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154 ) = eeP(w  e)dt + e~"4c" ( ) + d  e)Vv{At)]. (10.26) The first term of (10.26) reflects utility during the interval (0, Af). The probabihty that the worker is stiU employed at time t is e If the worker is employed, flow utility is w  e. Discounting this back to time 0 yields an expected contribution to lifetime utility of e*+4w  e)? The second term of (10.26) reflects utility after At. At time At, the worker is employed with probability e"*, and is unemployed with probability 1 e. Combining these probabilities with the Vs and discounting yields the second term. If we compute the integral in (10.26), we can rewrite the equation as Ve(At) = t[1  e (+>f](w  ¸) (10.27) + e[eVE{At) + (1  e)Vu{At)]. Solving this expression for Vfc (At) gives VEiAt) = (w ~¸) + le41  eWuiAt). (10.28) As described above, Ve equals the limit of ( ) as Af approaches zero. (Similarly, Vu equals the limit of VviAt) as t approaches zero.) To find this "If time is discrete rather than continuous, we look one period ahead. See Sargent (1987b) for an introduction to dynamic programming. Because of the steadystate assumption, if it is optimal for the worker to exert effort initially, it continues to be optimal. Thus we do not have to allow for the possibility of the worker beginning to shirk. brief interval of time and use the V; s themselves to summarize what occurs after the end of the interval. Consider first a worker who is employed and exerting effort at time 0. Suppose temporarily that time is divided into intervals of length At, and that a worker who loses his or her job during one interval cannot begin to look for a new job until the beginning of the next interval. Let ( ) and Vr/(At) denote the values of employment and unemployment as of the beginning of an interval under this assimiption. In a moment we will let At approach zero. When we do this, the constraint that a worker who loses his or her job during an interval cannot find a new job during the remainder of that interval becomes irrelevant. Thus ) will approach Ve. If a worker is employed in a job paying a wage of w, ( 1) is given by
limit, we apply IHopitals rule to (10.28). This yields •  Ve = "tKw ¸) + hVul (10.29) p + b Equation (10.29) can also be derived intuitively. Think of an asset that pays dividends at rate w  ¸ per umt time when the worker is employed and no dividends when the worker is unemployed, and assume that the asset is being priced by riskncutral investors with required rate of return p. Since the expected present value of lifetime dividends of this asset is the same as the workers expected present value of lifetime utility, the assets price must be Ve when the worker is employed and Vu when the worker is unemployed. For the asset to be held, it must provide an expected rate of return of p. That is, its dividends per unit time, plus any expected capital gains or losses per unit time, must equal pVe. When the worker is employ ed. dividends per unit time are w  e, and there is a probability b per unit time of a capital loss of VeVu Thus, pVe = (w  ¸)  HVe  Vu). (10.30) Rearranging this expression yields (10.29). If the worker is shirking, the "dividend" is w per unit time, and the expected capital loss is (b + q)(Vs  Vu) per unit time. Thus reasoning parallel to that used to derive (10.30) implies pVs=w{b + q){VsVu). (10.31" Finally, if the worker is unemployed, the dividend is zero and the expected capital gain (assuming that hrms pay sufficiently high wages that employed workers exert effort) is a(V£  Vu) per unit time. Thus, pVu = a{yEVu). (10.32 The NoShirking Condition The firm must pay enough that Ve > Vs; otherwise its workers exert no effort and produce nothing. At the same time, since effort cannot exceed ¸, there is no need to pay any excess over the minimum needed to induce effort. Thus the firm chooses w so that Ve just equals VsP . Ve = Vs. (10.331 iEquations (10.31) and (10.32) can also be derived by defining Vu(M) and Vs(Af) and proceeding along the lines used to derive (10.29). "Since all firms are the same, they choose the same wage. Thus Vf and Vs do not depend on what firm a worker is employed by.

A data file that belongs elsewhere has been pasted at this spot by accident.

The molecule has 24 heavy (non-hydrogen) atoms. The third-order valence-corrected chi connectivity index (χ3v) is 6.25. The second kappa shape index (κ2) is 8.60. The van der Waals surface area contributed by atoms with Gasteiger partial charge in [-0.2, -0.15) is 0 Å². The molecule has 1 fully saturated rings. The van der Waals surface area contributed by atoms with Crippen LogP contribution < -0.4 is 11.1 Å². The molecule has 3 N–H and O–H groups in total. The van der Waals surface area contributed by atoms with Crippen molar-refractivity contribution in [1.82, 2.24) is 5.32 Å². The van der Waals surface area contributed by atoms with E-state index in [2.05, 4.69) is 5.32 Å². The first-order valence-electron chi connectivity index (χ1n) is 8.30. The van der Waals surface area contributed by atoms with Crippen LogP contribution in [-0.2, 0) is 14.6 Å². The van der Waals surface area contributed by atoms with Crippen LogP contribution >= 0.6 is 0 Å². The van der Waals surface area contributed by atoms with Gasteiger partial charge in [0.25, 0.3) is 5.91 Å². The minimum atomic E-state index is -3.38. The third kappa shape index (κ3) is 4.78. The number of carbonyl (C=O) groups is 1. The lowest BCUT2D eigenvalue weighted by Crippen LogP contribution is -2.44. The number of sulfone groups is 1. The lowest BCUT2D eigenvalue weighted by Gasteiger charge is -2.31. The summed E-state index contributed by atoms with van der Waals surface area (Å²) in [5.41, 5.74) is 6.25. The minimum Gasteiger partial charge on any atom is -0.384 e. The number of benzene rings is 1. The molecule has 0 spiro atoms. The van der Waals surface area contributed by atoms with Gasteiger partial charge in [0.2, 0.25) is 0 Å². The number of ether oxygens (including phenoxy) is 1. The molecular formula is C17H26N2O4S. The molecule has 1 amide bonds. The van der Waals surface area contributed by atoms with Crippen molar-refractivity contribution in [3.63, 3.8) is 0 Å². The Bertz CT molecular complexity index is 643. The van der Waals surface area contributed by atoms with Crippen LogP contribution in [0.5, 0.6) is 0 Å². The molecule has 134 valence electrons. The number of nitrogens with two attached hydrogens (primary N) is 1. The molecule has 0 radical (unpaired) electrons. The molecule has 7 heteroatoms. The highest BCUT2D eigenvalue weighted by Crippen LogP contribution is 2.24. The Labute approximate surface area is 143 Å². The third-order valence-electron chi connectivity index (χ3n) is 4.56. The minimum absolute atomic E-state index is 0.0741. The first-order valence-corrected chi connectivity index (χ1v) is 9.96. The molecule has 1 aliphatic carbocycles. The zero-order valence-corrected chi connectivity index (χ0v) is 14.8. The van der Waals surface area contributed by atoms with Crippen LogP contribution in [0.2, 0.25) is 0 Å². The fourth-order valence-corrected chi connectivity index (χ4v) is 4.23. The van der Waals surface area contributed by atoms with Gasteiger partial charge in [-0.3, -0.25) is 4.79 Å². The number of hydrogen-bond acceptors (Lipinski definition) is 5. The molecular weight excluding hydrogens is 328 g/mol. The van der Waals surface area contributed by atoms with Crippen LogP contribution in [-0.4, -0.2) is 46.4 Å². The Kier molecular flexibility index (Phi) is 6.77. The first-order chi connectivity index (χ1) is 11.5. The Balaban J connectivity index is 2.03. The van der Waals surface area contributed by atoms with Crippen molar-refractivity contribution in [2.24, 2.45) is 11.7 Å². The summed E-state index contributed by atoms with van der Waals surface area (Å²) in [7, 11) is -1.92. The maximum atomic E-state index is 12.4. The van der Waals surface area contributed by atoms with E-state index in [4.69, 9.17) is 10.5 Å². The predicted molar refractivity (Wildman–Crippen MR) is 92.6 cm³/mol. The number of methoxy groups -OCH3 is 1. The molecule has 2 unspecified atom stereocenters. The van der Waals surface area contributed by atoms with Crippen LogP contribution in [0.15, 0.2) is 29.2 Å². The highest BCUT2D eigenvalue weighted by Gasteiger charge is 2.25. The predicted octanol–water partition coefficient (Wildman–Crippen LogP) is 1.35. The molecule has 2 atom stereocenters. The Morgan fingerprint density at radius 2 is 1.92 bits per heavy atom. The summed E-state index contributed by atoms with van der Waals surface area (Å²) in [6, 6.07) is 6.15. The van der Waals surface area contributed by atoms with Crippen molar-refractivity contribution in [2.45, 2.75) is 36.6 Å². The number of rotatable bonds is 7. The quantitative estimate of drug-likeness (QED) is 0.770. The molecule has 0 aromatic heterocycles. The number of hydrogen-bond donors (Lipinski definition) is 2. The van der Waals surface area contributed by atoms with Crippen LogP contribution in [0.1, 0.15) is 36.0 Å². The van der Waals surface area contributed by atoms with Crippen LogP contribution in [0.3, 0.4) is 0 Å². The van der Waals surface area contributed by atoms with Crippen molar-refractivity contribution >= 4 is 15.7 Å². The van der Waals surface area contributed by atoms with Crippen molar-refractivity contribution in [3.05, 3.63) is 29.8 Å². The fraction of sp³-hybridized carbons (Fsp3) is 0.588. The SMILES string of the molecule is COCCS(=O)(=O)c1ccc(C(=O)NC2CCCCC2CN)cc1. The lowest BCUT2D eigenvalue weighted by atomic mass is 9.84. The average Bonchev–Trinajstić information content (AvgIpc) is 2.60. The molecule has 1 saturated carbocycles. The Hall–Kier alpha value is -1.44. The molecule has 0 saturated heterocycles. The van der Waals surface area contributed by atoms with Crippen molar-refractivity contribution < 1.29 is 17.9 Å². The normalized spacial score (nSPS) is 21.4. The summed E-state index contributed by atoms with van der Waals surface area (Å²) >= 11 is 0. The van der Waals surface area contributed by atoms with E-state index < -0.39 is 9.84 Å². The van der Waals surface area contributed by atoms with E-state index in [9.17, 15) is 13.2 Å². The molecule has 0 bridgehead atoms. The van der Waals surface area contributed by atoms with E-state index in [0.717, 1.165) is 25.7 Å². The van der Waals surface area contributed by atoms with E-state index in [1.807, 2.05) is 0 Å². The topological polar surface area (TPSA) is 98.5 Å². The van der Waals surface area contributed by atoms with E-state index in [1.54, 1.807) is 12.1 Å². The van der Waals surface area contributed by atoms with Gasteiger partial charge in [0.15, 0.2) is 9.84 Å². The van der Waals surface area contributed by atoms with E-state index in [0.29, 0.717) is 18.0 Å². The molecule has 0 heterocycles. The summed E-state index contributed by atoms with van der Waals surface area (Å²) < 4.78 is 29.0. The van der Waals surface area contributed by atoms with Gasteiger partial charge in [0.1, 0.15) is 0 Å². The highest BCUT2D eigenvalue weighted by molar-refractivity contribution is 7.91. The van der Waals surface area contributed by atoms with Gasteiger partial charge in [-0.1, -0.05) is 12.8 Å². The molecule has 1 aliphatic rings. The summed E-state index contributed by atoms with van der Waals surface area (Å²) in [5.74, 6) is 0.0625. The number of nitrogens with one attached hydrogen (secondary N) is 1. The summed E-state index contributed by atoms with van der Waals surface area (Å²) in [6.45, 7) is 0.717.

"We are assuming that the economy is large enough that although the breakup ot any individual job is random, aggregate breakups are not. Since Ve and Vs must be equal, (10.30) and (10.31) imply (w  ¸)  HVe ~Vu) = w~{b + ){  Vv), (10.34) V£  Vu = . (10.35) Equation (10.35) implies that firms set wages high enough that workers strictly prefer employment to unemployment. Thus workers obtain rents. The size of the premmm is increasing in the cost of exerting effort, e, and decreasing in firms efficacy in detecting shirkers, q. The next step is to find what the wage must be for the rent to employment to equal elq. Rearranging (10.30) to obtain an expression for w yields w = ¸ + pVe + (  Vv) = ¸ + pVv + { + p)(Ve ~ Vv) (10.36) = e+{a + b + p){VEVu), where the last line uses (10.32) to substitute for pVu Thus for Ve  Vu to equal e/q, the wage must be w = e + (a + b + p). (10.37) This condition states that the wage needed to induce effort is increasing in the cost of effort (¸), the ease of findmg jobs (a), the rate of job breakup (b), and the discount rate (p), and is decreasing in the probability that shirkers are detected (q). It turns out to be easier to express the wage needed to prevent shirking in terms of employment per firm, L, rather than the rate at which the unemployed find jobs, a. To substitute for a, we use the fact that, since the economy is in steady state, movements into and out of unemployment must balance. The number of workers becoming unemployed per unit time is JV (the number of firms) times I (the number of workers per firm) times b (the rate of job breakup).* The number of unemployed workers finding jobs is L NL times a. Equating these two quantities yields Equation (10.38) imphes a b = Lb/(L  NL). Substituting this into (10.37) yields